@Colonial Viper

                      Unfortunately, the country can’t and won’t stop exporting food unless we want to cease buying items and energy from overseas.

                      We’d need a transition period but the sooner we start it the sooner we finish it.

                    • weka

                      No it hasn’t and so it needs to be done. The fact that it hasn’t been done isn’t an argument against the basic premise.
                       

                      Er, yes it is. What you are proposing isn’t possible given peak oil, economics, the size of our population relative to land, the state of our agricultural sector and the fact that most of the population will have a very hard time getting its head around giving up their flat screen TVs (amongst many other things).
                      If we’re lucky we might successfully transition to a low energy society. Transitioning to sustainable food production will take time, and then we won’t have cheap oil to build the wind farms to power the electric tractors, let alone build spaceships.
                       

                      At the moment, many want to make shit loads of money from growing and exporting industrial milk.

                      So? Regulation prevents over use of the land meaning that they can’t no matter how much they want to.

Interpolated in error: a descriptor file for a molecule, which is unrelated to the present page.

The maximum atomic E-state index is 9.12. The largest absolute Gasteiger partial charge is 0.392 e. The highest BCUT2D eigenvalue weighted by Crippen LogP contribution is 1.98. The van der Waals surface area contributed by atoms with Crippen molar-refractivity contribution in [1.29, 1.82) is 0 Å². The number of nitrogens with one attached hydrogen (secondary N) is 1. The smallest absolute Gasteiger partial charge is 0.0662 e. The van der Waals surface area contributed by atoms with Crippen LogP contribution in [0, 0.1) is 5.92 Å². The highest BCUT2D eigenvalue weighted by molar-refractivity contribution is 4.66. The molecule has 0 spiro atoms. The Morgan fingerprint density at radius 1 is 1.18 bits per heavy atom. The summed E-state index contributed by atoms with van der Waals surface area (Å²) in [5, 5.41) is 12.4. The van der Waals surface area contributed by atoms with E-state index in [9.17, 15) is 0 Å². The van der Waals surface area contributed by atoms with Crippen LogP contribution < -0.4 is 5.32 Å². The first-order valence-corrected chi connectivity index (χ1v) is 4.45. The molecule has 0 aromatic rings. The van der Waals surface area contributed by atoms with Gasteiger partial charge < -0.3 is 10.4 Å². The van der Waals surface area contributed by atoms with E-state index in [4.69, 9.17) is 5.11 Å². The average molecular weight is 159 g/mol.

Right, but in this brave new world where people have accepted sustainability as a baseline, they’re willing to let the last of our precious metal resources be sent into space? Resources that will be needed by generations to come? I don’t think so.

                      Sorry, but none of this stacks up, not the economics, the resources, or the politics.

                    • Colonial Viper

                      And at the fundamentals, it’s actually the psychology which doesn’t stack up. The psyche of the modern, growth expecting, convenience seeking consumer is (very) badly adapted cope with what needs to be done over the next 20 years.

                    • weka

                      Yep.
                       

                    • Draco T Bastard

                      @CV
                      Well then, we need to change the psychological make up of society. We do that all the time.

                      @weka

                      Er, yes it is.

                      No it’s not.

                      What you are proposing isn’t possible given peak oil, economics, the size of our population relative to land, the state of our agricultural sector and the fact that most of the population will have a very hard time getting its head around giving up their flat screen TVs (amongst many other things).

                      Don’t need oil, economics is the distribution of scarce resources not the movement of money and we have the resources and agriculture needs to decline so as to protect the environment. Won’t be giving up flat screen TVs. They may not have two or more to a house but we can still have them. As I’ve been saying, we have the resources and the knowledge needed to make our own. Such knowledge also goes towards the space program. In fact, if it hadn’t been for the US space program we probably wouldn’t have them today.

                      Transitioning to sustainable food production will take time, and then we won’t have cheap oil to build the wind farms to power the electric tractors, let alone build spaceships.

                      Don’t need oil to do that. Sure, makes it easier but we don’t need it.